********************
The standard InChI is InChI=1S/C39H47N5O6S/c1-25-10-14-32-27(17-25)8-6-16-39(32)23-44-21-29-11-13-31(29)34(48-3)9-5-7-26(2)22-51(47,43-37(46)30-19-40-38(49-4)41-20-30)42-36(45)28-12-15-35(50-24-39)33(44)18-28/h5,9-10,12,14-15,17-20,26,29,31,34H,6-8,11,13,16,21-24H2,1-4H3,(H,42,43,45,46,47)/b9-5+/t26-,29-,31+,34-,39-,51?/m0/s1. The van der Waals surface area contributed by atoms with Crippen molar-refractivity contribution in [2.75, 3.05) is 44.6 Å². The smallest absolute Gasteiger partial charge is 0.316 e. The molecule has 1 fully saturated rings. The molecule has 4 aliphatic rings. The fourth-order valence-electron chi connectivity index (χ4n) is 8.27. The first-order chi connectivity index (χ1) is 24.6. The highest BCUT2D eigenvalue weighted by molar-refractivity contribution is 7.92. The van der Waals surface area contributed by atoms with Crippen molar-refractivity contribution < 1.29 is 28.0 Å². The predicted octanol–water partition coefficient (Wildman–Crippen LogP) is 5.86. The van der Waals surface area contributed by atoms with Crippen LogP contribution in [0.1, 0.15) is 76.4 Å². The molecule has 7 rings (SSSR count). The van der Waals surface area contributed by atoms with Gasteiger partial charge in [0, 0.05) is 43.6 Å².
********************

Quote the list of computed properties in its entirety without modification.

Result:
The standard InChI is InChI=1S/C39H47N5O6S/c1-25-10-14-32-27(17-25)8-6-16-39(32)23-44-21-29-11-13-31(29)34(48-3)9-5-7-26(2)22-51(47,43-37(46)30-19-40-38(49-4)41-20-30)42-36(45)28-12-15-35(50-24-39)33(44)18-28/h5,9-10,12,14-15,17-20,26,29,31,34H,6-8,11,13,16,21-24H2,1-4H3,(H,42,43,45,46,47)/b9-5+/t26-,29-,31+,34-,39-,51?/m0/s1. The van der Waals surface area contributed by atoms with Crippen molar-refractivity contribution in [2.75, 3.05) is 44.6 Å². The smallest absolute Gasteiger partial charge is 0.316 e. The molecule has 1 fully saturated rings. The molecule has 4 aliphatic rings. The fourth-order valence-electron chi connectivity index (χ4n) is 8.27. The first-order chi connectivity index (χ1) is 24.6. The highest BCUT2D eigenvalue weighted by molar-refractivity contribution is 7.92. The van der Waals surface area contributed by atoms with Crippen molar-refractivity contribution < 1.29 is 28.0 Å². The predicted octanol–water partition coefficient (Wildman–Crippen LogP) is 5.86. The van der Waals surface area contributed by atoms with Crippen LogP contribution in [0.1, 0.15) is 76.4 Å². The molecule has 7 rings (SSSR count). The van der Waals surface area contributed by atoms with Gasteiger partial charge in [0, 0.05) is 43.6 Å².